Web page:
"Around 3%, which puts us among the highest of the government companies. When I came to Mekorot, there was still a concept of dividing the entire national system into three companies in the north, the center, and the south. We managed to convince them that it would be better to have one system connected to everywhere. It saves energy and provides enormous operational flexibility."
Are you no longer regarded as a monopoly?
"We managed to change the Ministry of Finance's concept by persuading them to make Mekorot the water system manager, instead of weakening it. The Ministry of Finance initially sided with the Water Authority and the farmers, who wanted to found regional water corporations. We told them, 'You have 57 municipal water corporations, now farmers will start 70 more , and then you'll be surprised when the price of water goes sky-high."
Do you agree with the claims that setting up water corporations is the reason for the dramatic rise in the price of water?
"Completely. Look, the concept of municipal water corporations was invented in the 1980s. 20 years passed before the corporations themselves started operating. Several things happened on the way. The situation changed, but the concept remained the same. In the late 1980s, the municipalities had a very low level of service, but during the years when the water corporations began operating, the municipalities had already become stronger, and were able to provide services in transportation, education, and culture. There were things that were objective, such as desalinization, which made water more costly for everyone. There was also a lack of investment in infrastructure. Together with this, however, they applied VAT to the corporations, which previously didn't apply to the municipalities, and they founded 57 corporations, each of which had a CEO, a deputy CEO, a legal advisor, offices, and engineers. 57 instead of 5. They grew from 500 workers to over 1,500."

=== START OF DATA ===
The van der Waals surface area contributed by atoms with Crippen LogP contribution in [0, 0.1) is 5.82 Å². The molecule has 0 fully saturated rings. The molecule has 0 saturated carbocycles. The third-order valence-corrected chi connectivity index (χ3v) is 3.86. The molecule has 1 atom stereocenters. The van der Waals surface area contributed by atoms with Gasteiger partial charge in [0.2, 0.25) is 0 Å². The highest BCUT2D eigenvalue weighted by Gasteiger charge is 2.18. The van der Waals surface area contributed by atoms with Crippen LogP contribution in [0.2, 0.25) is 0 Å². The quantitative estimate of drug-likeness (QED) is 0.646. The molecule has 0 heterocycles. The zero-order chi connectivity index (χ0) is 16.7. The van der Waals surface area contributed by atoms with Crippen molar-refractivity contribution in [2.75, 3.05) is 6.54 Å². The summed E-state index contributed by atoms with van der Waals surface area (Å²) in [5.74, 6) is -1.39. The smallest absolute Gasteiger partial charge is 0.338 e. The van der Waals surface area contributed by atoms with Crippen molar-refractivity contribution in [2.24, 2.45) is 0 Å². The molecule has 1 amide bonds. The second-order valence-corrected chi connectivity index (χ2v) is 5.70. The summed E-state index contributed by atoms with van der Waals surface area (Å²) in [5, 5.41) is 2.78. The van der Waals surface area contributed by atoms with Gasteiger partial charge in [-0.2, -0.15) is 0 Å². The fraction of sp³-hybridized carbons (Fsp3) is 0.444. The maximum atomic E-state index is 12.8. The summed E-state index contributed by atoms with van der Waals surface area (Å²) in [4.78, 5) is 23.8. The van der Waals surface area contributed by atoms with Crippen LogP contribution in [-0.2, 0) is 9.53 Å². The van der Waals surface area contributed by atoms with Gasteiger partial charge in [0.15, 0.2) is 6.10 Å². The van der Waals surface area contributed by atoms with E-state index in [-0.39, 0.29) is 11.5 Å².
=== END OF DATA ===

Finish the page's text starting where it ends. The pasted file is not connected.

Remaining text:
There's no need for more than five water corporations in Israel?
"Look at IEC. How does it provide electricity to the home sector? It has five districts handling the entire distribution and doing it well. You don't need more that."
Were you surprised to find out that the agricultural sector had old informal arrangements allowing communities to pump water privately?
"Let's look at this with a little perspective. Basically, we're a threshold desert country, with very, very difficult climatic conditions for agriculture, and we still have the world's best water system. That's the real situation. There are all sorts of problems on the way, islands like that, like the case of the water associations in the north where the water resources are located, and they historically had pumping rights. Less than 20% of the farmers in the north use over 50% of the potable water, sell it to themselves at NIS 0.50. All the others, 80%, buy water from us at an average price of NIS 2.60, because that's what we supply - and they want to us to increase it. This difference is unjustifiable. I went on a tour of our northern section, and they told me, 'We're supplying water to Beit Hillel at an average price of NIS 2.60, and right next door, at Kibbutz Dafna, they sell it to themselves for NIS 0.40-0.50 - what's going on here?'